Friday, September 18, 2009

Predicting oil prices from interest in electric cars

You have heard or read the public opinion theories that the oil companies are acting like monopolies (i.e., they conspire) to manipulate gas prices. While I have yet to see hard evidence that they collude, I find it troubling that little production capacity has been added despite higher prices. But that could be due to environment regulation, as is credibly claimed.

Jose Azar adds a troubling observation to the debate. He finds that whenever interest in electric cars increases, oil prices happen to decline. And not just a little, half of oil price changes can be explained by the frequency of Google searches about electric cars. But that can also show that markets really work: when there is interest in substitute goods, prices decline.


William said...

My quick impression (not having read the paper) is that this could just be a result of regression to the mean.

Easterly wrote that you will almost always be right if you say "I predict that the growth rate of country X will increase," where X is the country that currently has the lowest growth rate in the world.

People search for cars more when oil prices are especially high, i.e. the price is above trend value. Nothing nefarious going on here.

José said...


As you say, people get interested in alternatives when oil prices are high. I find evidence of this. The vector autoregression methodology is flexible enough to take that into account, as well as regression to the mean in oil prices. You can see in the impulse responses of Figure 5 that:

1- Interest in electric cars responds postively to oil price shocks (after a week).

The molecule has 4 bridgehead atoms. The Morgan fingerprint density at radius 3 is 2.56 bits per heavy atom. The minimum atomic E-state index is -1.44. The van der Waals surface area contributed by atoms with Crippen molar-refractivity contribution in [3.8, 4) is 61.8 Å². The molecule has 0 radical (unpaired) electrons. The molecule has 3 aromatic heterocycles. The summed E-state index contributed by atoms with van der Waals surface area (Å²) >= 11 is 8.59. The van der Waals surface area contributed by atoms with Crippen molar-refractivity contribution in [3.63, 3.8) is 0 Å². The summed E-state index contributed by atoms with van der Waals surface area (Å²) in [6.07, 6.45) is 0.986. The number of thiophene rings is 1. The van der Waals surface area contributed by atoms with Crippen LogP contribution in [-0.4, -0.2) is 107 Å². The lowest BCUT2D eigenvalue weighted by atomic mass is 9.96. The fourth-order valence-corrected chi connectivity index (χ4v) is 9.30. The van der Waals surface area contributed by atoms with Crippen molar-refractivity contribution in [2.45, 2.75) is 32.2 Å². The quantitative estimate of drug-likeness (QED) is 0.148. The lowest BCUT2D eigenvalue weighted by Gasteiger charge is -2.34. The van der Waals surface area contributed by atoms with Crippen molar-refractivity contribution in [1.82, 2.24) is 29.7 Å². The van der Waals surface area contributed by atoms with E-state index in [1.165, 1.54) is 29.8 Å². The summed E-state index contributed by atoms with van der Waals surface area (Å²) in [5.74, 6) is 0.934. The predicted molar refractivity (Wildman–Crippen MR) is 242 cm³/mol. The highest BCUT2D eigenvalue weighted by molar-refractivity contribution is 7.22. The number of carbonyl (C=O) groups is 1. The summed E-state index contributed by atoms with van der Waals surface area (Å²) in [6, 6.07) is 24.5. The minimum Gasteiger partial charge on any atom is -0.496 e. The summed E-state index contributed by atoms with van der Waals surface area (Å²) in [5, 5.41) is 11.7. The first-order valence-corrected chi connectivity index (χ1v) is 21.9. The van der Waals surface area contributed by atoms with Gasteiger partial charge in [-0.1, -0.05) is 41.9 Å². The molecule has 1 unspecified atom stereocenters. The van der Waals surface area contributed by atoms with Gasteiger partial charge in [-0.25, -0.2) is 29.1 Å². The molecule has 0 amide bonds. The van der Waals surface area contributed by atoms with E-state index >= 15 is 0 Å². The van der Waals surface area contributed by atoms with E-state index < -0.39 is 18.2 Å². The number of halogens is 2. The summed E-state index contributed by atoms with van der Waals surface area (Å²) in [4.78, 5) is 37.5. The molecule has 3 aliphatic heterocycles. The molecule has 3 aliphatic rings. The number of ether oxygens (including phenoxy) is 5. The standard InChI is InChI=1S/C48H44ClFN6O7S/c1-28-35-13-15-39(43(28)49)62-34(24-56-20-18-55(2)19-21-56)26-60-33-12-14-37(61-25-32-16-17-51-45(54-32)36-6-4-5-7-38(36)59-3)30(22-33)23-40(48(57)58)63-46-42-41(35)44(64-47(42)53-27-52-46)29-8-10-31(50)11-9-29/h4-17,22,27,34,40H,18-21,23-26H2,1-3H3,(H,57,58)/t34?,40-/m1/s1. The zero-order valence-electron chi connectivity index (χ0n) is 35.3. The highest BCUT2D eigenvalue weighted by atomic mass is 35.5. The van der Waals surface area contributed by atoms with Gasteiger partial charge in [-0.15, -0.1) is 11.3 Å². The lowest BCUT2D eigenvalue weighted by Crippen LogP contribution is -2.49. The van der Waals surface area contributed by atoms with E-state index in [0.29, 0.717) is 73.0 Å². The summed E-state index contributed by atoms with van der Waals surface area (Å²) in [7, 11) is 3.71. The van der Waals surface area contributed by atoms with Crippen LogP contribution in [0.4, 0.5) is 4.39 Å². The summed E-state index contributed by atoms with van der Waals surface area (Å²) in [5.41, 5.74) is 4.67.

2- There isn't much mean reversion in oil prices.

What I found is that, when search volume for electric cars is higher than would be predicted by a (linear) vector autoregression --which includes the price of oil as a predictor-- there is a negative effect on the oil price (beyond what would be expected by mean reversion).

A second point is that, even if the results were due to mean reversion, interest in electric cars could be acting as a transmission mechanism: perhaps oil prices would revert to the mean because there is high interest in alternatives.

Some caveats:
1- I'm using five years and a half of data, so this behavior could be specific to the period 2004-2009.
2- I provide some discussion of possible mechanisms that could be generating what I found, but I'm not attempting to be conclusive on this.

I hope this helps. Please, let me know if you have more comments or questions.

PS: The latest version of the paper can be found here:

Vilfredo said...

Now that this relationship has been discovered, will it disappear due to the efficient market hypothesis and arbitrage? Quite obviously, if it does not, there is money to be made.